Tag: apple


Laura Di Pasquale (@LauraKeeney01) was previously acting principal teacher at Carmyle Primary School and Nursery Class in Glasgow City.

She has been delivering learning to staff to increase their confidence in delivering the learning to pupils:

“I have taken part in several computing science CPD sessions over the past two years and am now leading the Glasgow City (GCC) webinars for Swift Playgrounds on iPad. In the beginning, staff did not have a lot of confidence in teaching computing science, so I developed some further training to improve this.

I had already introduced the GCC trackers for Digital Literacy and Computing Science but staff were still developing their confidence with this too. So, I developed and delivered online training with staff in my school on computing science, coding and its place in the curriculum. I then created a staff pack of three coding lessons for each year group P1-P7 for staff to use. Finally, I team-taught a lesson remotely (I was shielding at home whilst the rest of the school returned) with each class to build that teacher’s confidence.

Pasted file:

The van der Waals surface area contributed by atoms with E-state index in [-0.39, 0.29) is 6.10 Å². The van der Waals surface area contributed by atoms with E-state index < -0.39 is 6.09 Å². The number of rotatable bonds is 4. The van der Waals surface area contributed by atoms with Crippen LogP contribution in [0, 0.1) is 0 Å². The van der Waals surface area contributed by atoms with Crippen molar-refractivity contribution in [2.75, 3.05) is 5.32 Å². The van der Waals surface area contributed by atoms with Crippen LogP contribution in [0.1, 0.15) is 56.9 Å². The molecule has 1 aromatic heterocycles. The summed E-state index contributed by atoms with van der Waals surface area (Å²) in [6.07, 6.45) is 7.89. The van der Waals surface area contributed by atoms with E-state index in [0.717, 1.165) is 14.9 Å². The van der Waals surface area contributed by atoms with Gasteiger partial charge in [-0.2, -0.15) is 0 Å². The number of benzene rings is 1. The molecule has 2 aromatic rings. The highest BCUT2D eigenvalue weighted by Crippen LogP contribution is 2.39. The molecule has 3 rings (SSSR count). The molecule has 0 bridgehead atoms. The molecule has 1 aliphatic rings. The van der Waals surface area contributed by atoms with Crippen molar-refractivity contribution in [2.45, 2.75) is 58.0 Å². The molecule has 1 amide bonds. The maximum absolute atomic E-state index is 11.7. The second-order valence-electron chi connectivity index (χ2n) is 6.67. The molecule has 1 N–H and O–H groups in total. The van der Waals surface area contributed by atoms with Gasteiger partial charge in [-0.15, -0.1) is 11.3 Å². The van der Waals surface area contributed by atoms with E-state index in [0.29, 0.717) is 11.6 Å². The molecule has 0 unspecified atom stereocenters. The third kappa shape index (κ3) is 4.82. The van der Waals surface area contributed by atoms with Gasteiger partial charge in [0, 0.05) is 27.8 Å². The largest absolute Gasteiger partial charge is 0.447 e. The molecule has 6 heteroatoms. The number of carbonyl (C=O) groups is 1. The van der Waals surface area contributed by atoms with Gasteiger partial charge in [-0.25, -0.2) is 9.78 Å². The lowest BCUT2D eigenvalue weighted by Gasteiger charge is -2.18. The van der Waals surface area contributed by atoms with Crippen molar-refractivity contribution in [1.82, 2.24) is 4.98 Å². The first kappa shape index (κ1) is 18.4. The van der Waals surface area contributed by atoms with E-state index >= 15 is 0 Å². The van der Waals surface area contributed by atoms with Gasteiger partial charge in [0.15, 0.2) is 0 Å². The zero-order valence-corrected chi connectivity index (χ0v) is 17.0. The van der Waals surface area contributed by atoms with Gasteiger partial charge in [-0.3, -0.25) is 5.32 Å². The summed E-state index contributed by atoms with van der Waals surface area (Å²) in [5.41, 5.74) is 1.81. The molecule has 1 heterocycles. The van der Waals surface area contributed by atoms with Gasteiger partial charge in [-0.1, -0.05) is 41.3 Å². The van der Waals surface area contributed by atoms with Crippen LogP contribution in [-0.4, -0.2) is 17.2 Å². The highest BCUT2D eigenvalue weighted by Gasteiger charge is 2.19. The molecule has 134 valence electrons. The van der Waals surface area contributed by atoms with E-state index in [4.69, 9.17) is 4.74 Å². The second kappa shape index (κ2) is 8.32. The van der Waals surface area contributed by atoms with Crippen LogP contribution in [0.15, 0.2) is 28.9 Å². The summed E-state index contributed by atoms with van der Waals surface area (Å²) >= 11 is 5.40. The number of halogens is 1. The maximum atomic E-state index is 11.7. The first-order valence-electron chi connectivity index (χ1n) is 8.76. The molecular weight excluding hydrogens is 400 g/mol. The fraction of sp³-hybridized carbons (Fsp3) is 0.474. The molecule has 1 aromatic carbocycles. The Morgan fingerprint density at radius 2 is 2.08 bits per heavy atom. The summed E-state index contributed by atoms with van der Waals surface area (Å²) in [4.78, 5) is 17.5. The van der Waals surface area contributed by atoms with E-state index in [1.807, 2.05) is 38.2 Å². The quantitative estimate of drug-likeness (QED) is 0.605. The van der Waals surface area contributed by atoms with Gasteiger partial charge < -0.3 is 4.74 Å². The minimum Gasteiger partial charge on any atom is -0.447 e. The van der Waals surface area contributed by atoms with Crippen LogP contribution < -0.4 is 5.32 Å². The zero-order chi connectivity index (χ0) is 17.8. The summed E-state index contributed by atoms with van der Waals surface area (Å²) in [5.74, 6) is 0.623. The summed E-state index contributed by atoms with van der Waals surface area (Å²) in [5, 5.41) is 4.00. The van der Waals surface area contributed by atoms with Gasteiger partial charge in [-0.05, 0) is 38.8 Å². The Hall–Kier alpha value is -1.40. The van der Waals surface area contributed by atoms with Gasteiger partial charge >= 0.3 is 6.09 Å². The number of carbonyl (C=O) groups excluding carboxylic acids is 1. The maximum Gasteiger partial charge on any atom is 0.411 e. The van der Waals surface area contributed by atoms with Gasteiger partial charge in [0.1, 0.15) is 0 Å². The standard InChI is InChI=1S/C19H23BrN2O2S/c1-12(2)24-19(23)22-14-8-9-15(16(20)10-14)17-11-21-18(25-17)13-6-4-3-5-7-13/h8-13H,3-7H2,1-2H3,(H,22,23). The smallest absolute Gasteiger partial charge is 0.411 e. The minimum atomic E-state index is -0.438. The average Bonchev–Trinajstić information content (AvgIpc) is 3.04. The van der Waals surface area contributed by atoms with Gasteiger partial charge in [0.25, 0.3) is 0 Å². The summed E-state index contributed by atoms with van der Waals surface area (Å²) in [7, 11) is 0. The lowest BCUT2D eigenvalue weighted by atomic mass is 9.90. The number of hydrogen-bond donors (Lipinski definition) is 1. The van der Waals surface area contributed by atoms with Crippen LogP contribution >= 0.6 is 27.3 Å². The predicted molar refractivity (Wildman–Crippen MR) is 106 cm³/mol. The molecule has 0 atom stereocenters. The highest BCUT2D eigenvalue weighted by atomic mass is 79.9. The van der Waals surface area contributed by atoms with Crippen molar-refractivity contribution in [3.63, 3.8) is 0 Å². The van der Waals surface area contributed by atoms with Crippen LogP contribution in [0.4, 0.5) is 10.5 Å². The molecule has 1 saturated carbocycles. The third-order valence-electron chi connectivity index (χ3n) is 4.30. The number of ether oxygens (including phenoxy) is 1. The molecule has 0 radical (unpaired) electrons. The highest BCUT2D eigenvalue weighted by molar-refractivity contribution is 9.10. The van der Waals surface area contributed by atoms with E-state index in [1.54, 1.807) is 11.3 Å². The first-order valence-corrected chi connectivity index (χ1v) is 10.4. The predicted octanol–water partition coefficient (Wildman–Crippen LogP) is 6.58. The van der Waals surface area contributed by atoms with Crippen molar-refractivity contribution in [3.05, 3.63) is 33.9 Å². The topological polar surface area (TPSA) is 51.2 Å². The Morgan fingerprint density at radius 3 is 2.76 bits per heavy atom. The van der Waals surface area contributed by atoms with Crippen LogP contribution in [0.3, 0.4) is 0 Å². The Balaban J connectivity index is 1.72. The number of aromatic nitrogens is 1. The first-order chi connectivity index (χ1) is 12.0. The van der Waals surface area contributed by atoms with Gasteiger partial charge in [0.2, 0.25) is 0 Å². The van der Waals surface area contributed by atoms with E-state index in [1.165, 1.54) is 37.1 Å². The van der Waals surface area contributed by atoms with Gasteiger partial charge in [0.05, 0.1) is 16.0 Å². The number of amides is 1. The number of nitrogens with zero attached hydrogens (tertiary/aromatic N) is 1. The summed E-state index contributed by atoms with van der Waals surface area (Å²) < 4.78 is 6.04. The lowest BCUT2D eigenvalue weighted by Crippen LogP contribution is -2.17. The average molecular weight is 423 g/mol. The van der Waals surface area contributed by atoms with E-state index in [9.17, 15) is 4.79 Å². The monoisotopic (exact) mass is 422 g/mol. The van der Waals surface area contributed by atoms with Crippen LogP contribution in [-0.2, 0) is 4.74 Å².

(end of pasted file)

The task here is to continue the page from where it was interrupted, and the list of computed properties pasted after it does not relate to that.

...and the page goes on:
Throughout this work I have been able to demonstrate how accessible coding can be, and how each teacher already has most of the skills required to teach a coding lesson in the classroom. Colleagues took my ready made lesson for their own class and taught this – feedback was excellent! Staff are now much more aware of how computing science can be taught offline and are now more engaged in developing computing science in the classroom; some have actively sought out further CPD (such as digilearn) to enhance their skills and knowledge.”

“The best part of all of this work has been the educational impact on the children! They were really engaged and could make the links between skills being taught in the classroom and those linked to the wider world. The learners were engaged in the tasks and really enjoyed follow-up tasks that used online activities such Scratch or Swift Playgrounds. Children were assessed using a lot of questions and watching how they engaged with the task and how well they could remember and use new technical vocabulary, such as commands and sequence.”